Going to Iraq was a “bad decision,” said a 26-year-old Virginia man who was taken into custody by Kurdish military forces after deserting Islamic State (IS).
Mohamad Khweis, who had been with IS for a month, recounted his time with the Islamic militant group to a Kurdish TV station Thursday, NBC News reported. Describing strict and hard living conditions, Mr. Khweis said he decided to escape when he realized he didn’t share the same ideology with the terrorist group.
“It was pretty hard to live in Mosul," the IS recruit said. “It’s not like the Western countries, you know, it’s very strict. There’s no smoking. I found it hard for everyone there.”
"I don't see them as good Muslims," he added. "I wanted to go back to America."
Khweis, the American-born son of Palestinian immigrants, detailed his journey to Iraq, saying that he “wasn’t thinking straight” at the time. He first left the United States for Europe, traveling to Amsterdam, and then Turkey. In Turkey, he met a woman from Mosul who knew how they could get to Syria. From Syria, he was transferred to Mosul – a city in northern Iraq seized by IS militants in 2014 – alongside ten other men.
"I made a bad decision to go with the girl and go to Mosul,” Khweis said.
His televised comments come several days after Islamic State documents containing information on thousands of purported IS members, including some Americans, were leaked. The documents detail IS recruiting activities, including how western fighters have to choose between becoming a fighter or a suicide bomber.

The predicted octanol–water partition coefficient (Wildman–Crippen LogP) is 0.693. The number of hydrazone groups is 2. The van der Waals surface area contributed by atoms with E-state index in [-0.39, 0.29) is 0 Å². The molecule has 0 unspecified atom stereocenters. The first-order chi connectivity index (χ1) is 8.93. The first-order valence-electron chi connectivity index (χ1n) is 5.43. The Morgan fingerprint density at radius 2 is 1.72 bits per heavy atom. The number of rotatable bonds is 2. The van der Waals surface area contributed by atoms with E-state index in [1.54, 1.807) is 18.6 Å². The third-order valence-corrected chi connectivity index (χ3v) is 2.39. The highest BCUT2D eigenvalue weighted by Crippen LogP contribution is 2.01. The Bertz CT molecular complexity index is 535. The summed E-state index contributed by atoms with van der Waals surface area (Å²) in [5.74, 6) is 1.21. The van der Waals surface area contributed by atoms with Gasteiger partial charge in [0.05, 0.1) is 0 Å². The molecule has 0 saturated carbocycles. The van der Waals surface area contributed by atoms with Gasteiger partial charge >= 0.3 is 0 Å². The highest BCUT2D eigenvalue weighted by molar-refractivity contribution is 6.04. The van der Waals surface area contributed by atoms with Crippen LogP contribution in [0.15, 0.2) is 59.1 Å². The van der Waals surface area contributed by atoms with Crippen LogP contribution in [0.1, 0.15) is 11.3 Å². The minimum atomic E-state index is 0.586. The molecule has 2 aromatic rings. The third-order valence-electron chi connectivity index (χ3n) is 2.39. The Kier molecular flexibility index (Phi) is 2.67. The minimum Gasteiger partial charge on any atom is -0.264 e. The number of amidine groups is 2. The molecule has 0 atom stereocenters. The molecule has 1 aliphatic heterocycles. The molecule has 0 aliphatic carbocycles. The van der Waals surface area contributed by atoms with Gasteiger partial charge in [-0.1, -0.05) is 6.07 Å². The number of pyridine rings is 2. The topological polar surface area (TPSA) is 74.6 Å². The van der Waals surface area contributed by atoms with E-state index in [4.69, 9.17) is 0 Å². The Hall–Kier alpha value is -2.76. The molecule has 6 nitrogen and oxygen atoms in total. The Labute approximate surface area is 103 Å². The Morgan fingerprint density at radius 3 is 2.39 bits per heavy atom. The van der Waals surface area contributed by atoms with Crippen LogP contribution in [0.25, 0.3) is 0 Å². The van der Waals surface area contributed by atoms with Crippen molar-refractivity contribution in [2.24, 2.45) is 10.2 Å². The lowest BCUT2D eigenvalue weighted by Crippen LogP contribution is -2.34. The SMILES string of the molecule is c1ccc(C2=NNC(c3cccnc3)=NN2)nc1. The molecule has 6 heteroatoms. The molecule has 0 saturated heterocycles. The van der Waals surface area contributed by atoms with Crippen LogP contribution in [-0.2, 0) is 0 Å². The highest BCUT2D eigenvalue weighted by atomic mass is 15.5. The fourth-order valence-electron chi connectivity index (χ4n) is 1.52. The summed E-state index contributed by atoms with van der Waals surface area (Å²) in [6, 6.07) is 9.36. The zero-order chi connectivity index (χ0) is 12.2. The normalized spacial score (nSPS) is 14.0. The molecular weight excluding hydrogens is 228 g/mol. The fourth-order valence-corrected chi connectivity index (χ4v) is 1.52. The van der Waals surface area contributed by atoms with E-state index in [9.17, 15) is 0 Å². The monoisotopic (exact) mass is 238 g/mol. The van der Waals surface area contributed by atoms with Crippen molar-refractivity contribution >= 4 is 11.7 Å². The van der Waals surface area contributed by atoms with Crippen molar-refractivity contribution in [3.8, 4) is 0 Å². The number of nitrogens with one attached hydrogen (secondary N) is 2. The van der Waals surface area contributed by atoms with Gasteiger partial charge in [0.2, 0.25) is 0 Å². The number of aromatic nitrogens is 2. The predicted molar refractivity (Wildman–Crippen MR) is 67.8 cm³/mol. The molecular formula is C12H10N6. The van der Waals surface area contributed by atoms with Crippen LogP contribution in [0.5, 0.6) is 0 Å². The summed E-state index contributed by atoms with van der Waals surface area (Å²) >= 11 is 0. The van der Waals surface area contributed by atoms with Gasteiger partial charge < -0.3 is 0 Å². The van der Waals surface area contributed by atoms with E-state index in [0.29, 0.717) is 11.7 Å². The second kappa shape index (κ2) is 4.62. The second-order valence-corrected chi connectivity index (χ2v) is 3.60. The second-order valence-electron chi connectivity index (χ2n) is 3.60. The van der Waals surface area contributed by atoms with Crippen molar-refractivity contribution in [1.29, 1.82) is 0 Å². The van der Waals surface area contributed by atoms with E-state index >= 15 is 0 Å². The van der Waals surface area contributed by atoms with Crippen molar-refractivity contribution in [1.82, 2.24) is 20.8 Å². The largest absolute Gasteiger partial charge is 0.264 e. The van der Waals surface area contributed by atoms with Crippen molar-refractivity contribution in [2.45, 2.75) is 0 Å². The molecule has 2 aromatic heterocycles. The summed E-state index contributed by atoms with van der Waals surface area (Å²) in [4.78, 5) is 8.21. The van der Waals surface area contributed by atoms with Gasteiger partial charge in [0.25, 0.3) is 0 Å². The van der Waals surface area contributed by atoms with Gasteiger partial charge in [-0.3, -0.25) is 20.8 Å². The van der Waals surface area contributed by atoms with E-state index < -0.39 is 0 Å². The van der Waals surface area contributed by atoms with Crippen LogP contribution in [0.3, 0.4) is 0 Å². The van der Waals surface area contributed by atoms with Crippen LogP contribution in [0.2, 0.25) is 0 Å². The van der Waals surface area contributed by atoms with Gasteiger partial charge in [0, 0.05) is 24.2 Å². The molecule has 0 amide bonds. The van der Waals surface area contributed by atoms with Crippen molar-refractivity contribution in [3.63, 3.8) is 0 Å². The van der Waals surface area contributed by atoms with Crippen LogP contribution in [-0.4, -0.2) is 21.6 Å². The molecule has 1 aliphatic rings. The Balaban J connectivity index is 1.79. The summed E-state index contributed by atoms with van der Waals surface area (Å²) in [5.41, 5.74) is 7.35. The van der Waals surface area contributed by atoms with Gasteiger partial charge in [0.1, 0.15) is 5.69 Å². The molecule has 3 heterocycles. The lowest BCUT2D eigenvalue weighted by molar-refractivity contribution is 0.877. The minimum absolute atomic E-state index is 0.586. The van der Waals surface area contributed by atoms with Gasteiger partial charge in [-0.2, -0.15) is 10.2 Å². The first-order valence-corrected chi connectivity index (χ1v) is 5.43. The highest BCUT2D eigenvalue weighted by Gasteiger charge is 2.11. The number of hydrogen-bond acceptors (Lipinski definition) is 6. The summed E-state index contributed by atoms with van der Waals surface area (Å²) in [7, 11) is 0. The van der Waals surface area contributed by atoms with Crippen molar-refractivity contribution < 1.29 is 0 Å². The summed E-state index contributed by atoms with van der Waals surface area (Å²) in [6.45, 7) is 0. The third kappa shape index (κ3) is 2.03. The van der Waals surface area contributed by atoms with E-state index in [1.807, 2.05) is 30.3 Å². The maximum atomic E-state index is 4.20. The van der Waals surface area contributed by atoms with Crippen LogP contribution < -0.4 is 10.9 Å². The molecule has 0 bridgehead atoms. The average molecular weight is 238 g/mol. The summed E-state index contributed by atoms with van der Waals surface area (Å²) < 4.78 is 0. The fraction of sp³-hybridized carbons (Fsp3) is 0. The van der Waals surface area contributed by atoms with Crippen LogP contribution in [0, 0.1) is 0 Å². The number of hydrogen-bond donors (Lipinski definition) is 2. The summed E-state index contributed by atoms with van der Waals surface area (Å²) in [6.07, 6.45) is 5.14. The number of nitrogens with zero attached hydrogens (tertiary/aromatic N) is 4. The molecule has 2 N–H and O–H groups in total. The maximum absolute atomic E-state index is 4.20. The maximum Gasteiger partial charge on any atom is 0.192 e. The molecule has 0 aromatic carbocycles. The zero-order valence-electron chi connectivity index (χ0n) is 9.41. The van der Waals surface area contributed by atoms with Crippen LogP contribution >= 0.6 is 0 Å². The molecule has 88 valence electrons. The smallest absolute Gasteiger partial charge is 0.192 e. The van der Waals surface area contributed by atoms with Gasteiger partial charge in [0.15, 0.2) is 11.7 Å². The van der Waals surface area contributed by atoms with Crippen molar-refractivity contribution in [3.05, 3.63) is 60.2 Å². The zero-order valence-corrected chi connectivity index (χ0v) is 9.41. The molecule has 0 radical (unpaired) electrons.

It also comes at a time where US officials are seeing evidence of more people defecting from the militant group. Following the capture of Khweis earlier this week, State Department spokesman John Kirby said that more fighters are becoming “disenchanted with the effort that they signed up for,” reports the Daily Beast.
Meanwhile, US officials launched an investigation on Khweis this week, calling the ex-IS fighter a “gold mine” for intelligence officials who are seeking to know how the terrorist group recruits its fighters, and particularly American citizens.
"He could provide a window into the ISIS command structure," said Seamus Hughes, a former US National Counterterrorism Center official, who is now a deputy director of the Program on Extremism at George Washington University, according to NBC News. "Who does he report to? What does his daily routine look like? And the most important thing – how did he get there?"
It isn’t clear whether Khweis will be prosecuted. But “the easiest charges to bring would probably be for providing material support to a foreign terrorist organization or receiving military-style training from ISIS,” Robert Chesney, a professor at the University of Texas School of Law, told The Daily Beast. He could also be charged “under laws that make it illegal for US citizens to join in the overthrow of a foreign sovereign."
As for Americans wishing to join Islamic State, Khweis' advice is simple: life there is difficult.
"My message to the American people is the life in Mosul, it's really, really bad. The people [who] were controlling Mosul don't represent the religion," he said.